After The Fire
In the middle of the night my brother woke us up with cries of fire. My first studio was a corrugated iron building, built on a corner of my parents’ property. The upholstery of my brother’s car – parked near my studio -had been smoldering. Late in the evening it burst into flames.
Neighbours carried buckets of water. Within an hour the fire was out, contained to my studio. Thankfully our house and our neighbours’ houses were all safe. This was after I had graduated from art school – my student art works, everything I had produced for three years, all my materials – gone.
For two days I stayed shut in my room not wanting to think about things, when a friend of mine dropped by bringing a gift – a handful of fashion magazines, and a box of pastels.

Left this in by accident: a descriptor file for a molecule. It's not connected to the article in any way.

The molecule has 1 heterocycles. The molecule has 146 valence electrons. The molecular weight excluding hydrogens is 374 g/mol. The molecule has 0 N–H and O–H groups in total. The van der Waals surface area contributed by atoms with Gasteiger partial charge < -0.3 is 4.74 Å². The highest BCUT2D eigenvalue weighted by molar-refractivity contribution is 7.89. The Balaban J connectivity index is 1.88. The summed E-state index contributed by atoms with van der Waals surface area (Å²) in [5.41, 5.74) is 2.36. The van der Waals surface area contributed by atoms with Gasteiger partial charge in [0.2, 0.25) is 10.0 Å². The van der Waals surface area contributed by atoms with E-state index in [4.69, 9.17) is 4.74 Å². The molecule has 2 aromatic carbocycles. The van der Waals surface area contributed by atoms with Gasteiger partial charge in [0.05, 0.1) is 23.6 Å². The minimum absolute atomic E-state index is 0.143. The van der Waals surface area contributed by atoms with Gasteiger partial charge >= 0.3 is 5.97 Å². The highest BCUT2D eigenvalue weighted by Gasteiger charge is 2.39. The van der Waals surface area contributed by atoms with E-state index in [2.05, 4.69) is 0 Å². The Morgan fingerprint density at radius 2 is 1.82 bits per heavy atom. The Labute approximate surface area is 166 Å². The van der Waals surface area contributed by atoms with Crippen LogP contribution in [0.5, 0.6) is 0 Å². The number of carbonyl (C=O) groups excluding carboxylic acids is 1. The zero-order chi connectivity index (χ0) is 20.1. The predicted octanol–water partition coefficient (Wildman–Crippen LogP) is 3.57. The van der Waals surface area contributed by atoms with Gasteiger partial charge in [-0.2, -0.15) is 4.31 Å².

For the next few months my studio was a board in the small room I shared with my sister. I experimented with pastel, collage, and ink on wood. I kept working up until my next show (the Alliance Ethio-Francaise, Addis Ababa, 1992.)
There’s an old Chinese story about a farmer whose horse runs off into the woods. The story goes on from the horse returning with a wild horse, to his son breaking a leg while trying to ride it, until finally the son remains home, unable to be taken for the army. Neighbours in turn say good luck, bad luck, while the farmer listens, and replies with “maybe yes, maybe no.” [See John Muth's Zen Shorts.]
The fire feels like that for me. I have few records of my time in art school and the beginning of my career. But much of the work I’ve since done stems from a small gift, the belief that art is possible, and the incredible atmosphere I grew up with.
Debre Libanos, 1994, Collage
Harar, 1994, Collage Tukuls, 1995, Pastel
Some of my earlier pieces after I began working in collage and pastel.